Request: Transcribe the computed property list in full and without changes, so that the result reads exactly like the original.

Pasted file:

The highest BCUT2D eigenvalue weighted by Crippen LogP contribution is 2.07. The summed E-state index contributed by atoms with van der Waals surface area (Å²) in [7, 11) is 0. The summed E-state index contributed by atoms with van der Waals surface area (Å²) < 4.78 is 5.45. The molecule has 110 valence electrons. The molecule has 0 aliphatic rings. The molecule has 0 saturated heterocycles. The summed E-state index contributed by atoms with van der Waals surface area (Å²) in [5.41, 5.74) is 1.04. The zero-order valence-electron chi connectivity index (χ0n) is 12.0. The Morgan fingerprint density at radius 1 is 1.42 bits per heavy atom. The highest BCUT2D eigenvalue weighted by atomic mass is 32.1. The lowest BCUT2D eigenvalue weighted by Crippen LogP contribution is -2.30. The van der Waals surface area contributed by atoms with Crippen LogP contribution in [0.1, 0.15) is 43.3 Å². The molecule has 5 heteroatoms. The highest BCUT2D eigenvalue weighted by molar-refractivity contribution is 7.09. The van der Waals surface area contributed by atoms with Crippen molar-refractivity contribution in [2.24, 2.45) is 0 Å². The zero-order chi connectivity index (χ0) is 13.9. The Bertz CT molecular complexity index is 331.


The highest BCUT2D eigenvalue weighted by Crippen LogP contribution is 2.07. The summed E-state index contributed by atoms with van der Waals surface area (Å²) in [7, 11) is 0. The summed E-state index contributed by atoms with van der Waals surface area (Å²) < 4.78 is 5.45. The molecule has 110 valence electrons. The molecule has 0 aliphatic rings. The molecule has 0 saturated heterocycles. The summed E-state index contributed by atoms with van der Waals surface area (Å²) in [5.41, 5.74) is 1.04. The zero-order valence-electron chi connectivity index (χ0n) is 12.0. The Morgan fingerprint density at radius 1 is 1.42 bits per heavy atom. The highest BCUT2D eigenvalue weighted by atomic mass is 32.1. The lowest BCUT2D eigenvalue weighted by Crippen LogP contribution is -2.30. The van der Waals surface area contributed by atoms with Crippen LogP contribution in [0.1, 0.15) is 43.3 Å². The molecule has 5 heteroatoms. The highest BCUT2D eigenvalue weighted by molar-refractivity contribution is 7.09. The van der Waals surface area contributed by atoms with Crippen molar-refractivity contribution in [2.24, 2.45) is 0 Å². The zero-order chi connectivity index (χ0) is 13.9. The Bertz CT molecular complexity index is 331.